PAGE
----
Firemonkeys/EA remains the biggest traditional games employer, with 170 staff, while Zero Latency has become one of the most well-staffed companies with 59 FTE and 23 part-time/contractors on their payroll. The biggest companies are in the casino business, however: Aristocrat Gaming, which bought out Big Fish Games for $1.3 billion last year, has over 700 FTE staff alone. Scientific Games, which is based in Las Vegas, has a Sydney office with around 300 staff. And then there's firms like Isobar in Victoria, a digital agency that has worked on VR content and runs an innovation accelerator, which has another 350 employees.

In a conversation over email, Ringrose explained that he hoped the survey would help give people a better picture of the Australian industry. He's also hoping more people come out of the woodwork to flesh out the figures, particularly the streamers/esports industry which has grown exponentially in the last couple of years.

"I want this to be a positive thing, but a message that we still have a ways to go," Ringrose explained. For him, the most intriguing part of the figures was discovering the presence of major studios like Sledgehammer in Australia, as well as the size of the casino companies.

Even outside of that, the figures make for great reading. Team Cherry, developers of the cracking Hollow Knight, are a studio of just five people. Ubisoft has one developer working remotely from Australia (although the studio's internal marketing force, based out of Sydney, is a full office). Infinity Ward has a developer working remotely from Tasmania, while Treyarch have three staffers across Victoria, NSW and South Australia.

While the figures aren't complete, even just having a broader picture of what the local gaming industry looks like is invaluable. It helps discussions with local, state and federal governments, but also gives individuals a better idea of what other studios are out there when they're looking for work, and where else their gamedev skills might be applicable.


Comments

    I think in general this is a good idea, but conflating gaming with gambling businesses is a terrible idea.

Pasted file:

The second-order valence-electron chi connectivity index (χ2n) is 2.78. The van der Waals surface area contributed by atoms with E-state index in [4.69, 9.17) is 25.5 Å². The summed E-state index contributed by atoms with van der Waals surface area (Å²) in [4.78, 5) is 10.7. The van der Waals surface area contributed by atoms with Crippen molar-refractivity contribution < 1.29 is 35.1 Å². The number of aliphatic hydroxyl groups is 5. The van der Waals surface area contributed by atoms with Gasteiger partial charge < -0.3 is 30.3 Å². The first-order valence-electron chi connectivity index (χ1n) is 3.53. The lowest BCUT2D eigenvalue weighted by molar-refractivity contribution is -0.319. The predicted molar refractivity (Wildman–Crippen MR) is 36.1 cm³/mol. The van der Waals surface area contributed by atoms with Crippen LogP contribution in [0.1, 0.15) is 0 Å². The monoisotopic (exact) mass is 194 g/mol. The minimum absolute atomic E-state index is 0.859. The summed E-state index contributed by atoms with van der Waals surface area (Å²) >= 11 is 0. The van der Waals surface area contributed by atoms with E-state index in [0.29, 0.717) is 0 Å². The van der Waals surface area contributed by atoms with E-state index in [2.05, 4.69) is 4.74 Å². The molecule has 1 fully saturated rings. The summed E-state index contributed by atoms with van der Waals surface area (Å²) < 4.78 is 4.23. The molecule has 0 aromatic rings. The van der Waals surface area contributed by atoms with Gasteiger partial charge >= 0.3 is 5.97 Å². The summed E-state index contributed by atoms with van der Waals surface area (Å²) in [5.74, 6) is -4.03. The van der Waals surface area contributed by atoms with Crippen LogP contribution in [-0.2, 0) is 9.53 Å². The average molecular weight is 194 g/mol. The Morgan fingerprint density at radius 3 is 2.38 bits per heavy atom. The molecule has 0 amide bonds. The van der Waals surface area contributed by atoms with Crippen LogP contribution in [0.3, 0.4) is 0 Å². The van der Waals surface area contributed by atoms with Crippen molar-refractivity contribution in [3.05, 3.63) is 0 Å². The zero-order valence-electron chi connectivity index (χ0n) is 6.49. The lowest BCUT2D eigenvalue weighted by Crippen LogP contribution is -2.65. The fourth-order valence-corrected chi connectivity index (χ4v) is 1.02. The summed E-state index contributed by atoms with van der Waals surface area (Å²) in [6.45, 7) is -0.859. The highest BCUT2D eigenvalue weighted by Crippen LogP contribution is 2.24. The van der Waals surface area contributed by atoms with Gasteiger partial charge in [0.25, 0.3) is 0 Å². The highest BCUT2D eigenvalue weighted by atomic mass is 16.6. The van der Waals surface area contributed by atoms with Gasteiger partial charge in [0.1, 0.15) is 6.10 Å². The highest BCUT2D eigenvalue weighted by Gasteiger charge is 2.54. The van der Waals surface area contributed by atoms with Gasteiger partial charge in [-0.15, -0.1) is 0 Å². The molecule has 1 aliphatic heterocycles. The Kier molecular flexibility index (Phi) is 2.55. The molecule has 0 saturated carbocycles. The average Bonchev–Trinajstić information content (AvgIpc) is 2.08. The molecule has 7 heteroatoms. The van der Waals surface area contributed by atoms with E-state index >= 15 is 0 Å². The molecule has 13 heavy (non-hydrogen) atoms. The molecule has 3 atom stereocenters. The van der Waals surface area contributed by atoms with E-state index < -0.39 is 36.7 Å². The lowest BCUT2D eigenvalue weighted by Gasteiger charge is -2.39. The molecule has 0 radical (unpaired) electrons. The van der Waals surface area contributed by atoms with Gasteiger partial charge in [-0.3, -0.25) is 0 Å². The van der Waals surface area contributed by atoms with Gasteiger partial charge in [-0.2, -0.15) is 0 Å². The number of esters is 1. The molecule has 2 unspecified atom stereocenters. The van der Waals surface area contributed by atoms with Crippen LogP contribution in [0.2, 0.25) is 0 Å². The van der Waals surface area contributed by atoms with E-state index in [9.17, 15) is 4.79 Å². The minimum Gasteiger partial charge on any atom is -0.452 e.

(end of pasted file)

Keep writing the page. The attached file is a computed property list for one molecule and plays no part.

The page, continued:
Gaming is a creative outlet that enriches people's lives and brings people together.

    Gambling is a predatory industry that destroys lives and gives no real pleasure, only feeding addiction loops.

    I would not like to see them lumped in with gaming, no matter how much loot box makers at dodgy publishers like EA et al use gambling mechanics and addiction research to fuel their profits (which I'd rather we not a part of video games).

      Gaming can be a creative outlet. It's not always.

      Mobile gaming is mentioned in the article, and if you've read anything about the marketing and psychology used to engage users you'd be all too aware of the predatory nature of that industry. Even what some consider traditional gaming is predominantly predicated on getting cash - AAA games aren't made with the altruistic intent to further an art form, they're all about that sweet, sweet capital.

      The gaming industry ought to be lumped with the gaming industry because the similarities are sufficient enough for it to be so. The only difference between the two at this stage is that, up until a decade ago, there was no ongoing financial engagement for one of them.

      If not siblings, then surely cousins who share one parent.

    Didn't see this list get shared around. Otherwise I would have added Mighty Kingdom, SA, 50ish staff